Understanding Greek Religion

Author : Jennifer Larson
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Understanding Greek Religion is one of the first attempts to fully examine any religion from a cognitivist perspective, applying methods and findings from the cognitive science of religion to the ancient Greek world. In this book, Jennifer Larson shows that many of the fundamentals of Greek religion, such as anthropomorphic gods, divinatory procedures, purity beliefs, reciprocity, and sympathetic magic arise naturally as by-products of normal human cognition. Drawing on evidence from across the ancient Greek world, Larson provides detailed coverage of Greek theology and local pantheons, rituals including processions, animal sacrifice and choral dance, and afterlife beliefs as they were expressed through hero worship and mystery cults. Eighteen in-depth essays illustrate the theoretical discussion with primary sources and include case studies of key cult inscriptions from Kyrene, Kos, and Miletos. This volume features maps, tables, and over twenty images to support and expand on the text, and will provide conceptual tools for understanding the actions and beliefs that constitute a religion. Additionally, Larson offers the first detailed discussion of cognition and memory in the transmission of Greek religious beliefs and rituals, as well as a glossary of terms and a bibliographical essay on the cognitive science of religion. Understanding Greek Religion is an essential resource for both undergraduate and postgraduate students of Greek culture and ancient Mediterranean religions.

Regimes of Comparatism

Author : Renaud Gagné
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Comparatism is reflexive comparison. The regime of comparatism is the horizon of knowledge in which each individual comparison is received and judged. The aim of this book is to turn the comparative insight on itself and compare different comparative moments, exploring various frameworks of comparison in history, religion and anthropology.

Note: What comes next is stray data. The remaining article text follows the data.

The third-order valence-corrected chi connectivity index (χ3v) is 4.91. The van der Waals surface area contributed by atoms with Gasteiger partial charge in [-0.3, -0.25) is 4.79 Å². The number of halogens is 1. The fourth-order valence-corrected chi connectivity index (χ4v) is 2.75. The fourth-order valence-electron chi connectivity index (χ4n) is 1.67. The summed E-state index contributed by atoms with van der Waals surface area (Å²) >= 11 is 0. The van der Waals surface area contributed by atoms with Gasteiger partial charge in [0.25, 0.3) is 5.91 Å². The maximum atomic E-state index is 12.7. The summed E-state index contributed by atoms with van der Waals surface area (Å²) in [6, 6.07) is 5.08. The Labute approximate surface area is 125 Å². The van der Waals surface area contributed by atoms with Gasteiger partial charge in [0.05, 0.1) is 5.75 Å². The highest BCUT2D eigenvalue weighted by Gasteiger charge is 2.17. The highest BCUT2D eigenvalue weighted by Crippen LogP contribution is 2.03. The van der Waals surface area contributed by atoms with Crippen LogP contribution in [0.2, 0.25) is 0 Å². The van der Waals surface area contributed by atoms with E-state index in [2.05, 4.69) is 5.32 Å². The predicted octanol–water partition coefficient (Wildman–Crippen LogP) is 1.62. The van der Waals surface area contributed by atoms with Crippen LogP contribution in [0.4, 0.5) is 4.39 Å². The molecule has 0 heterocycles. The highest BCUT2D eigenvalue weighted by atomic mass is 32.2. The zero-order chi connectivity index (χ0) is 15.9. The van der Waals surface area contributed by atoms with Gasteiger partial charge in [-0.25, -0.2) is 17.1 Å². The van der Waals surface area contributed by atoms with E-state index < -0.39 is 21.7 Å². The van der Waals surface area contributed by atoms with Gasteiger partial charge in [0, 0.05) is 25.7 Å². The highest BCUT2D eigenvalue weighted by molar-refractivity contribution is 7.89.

Gewalt und Opfer

Author : Anton Bierl
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The volume presented here is a collection of the contributions to an author s colloquium with Walter Burkert, which was held in November 2007 in the Centre for Interdisciplinary Research at the University of Bielefeld. Well known experts looked in detail at the work of the internationally renowned scholar of Greek. In his epochal cultural-scientific studies focusing on the origins of human co-existence in rites, on violence, sacrifice, guilt and horrific scenarios of death, Burkert approached questions of biological behavioural research, anthropology and aggression theory, and developed an enormous intellectual impact that reached beyond classical and religious studies. "

Ancient Classics for English Readers

Author : Reginald Stephen Copleston
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Ancient Classics for English Readers

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The Chronicles of Narnia and Philosophy

Author : Gregory Bassham
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The Chronicles of Narnia series has entertained millions of readers, both children and adults, since the appearance of the first book in 1950. Here, scholars turn the lens of philosophy on these timeless tales. Engagingly written for a lay audience, these essays consider a wealth of topics centered on the ethical, spiritual, mythic, and moral resonances in the adventures of Aslan, the Pevensie children, and the rest of the colorful cast. Do the spectacular events in Narnia give readers a simplistic view of human choice and decision making? Does Aslan offer a solution to the problem of evil? What does the character of Susan tell readers about Lewis’s view of gender? How does Lewis address the Nietzschean “master morality” embraced by most of the villains of the Chronicles? With these and a wide range of other questions, this provocative book takes a fresh view of the world of Narnia and expands readers’ experience of it.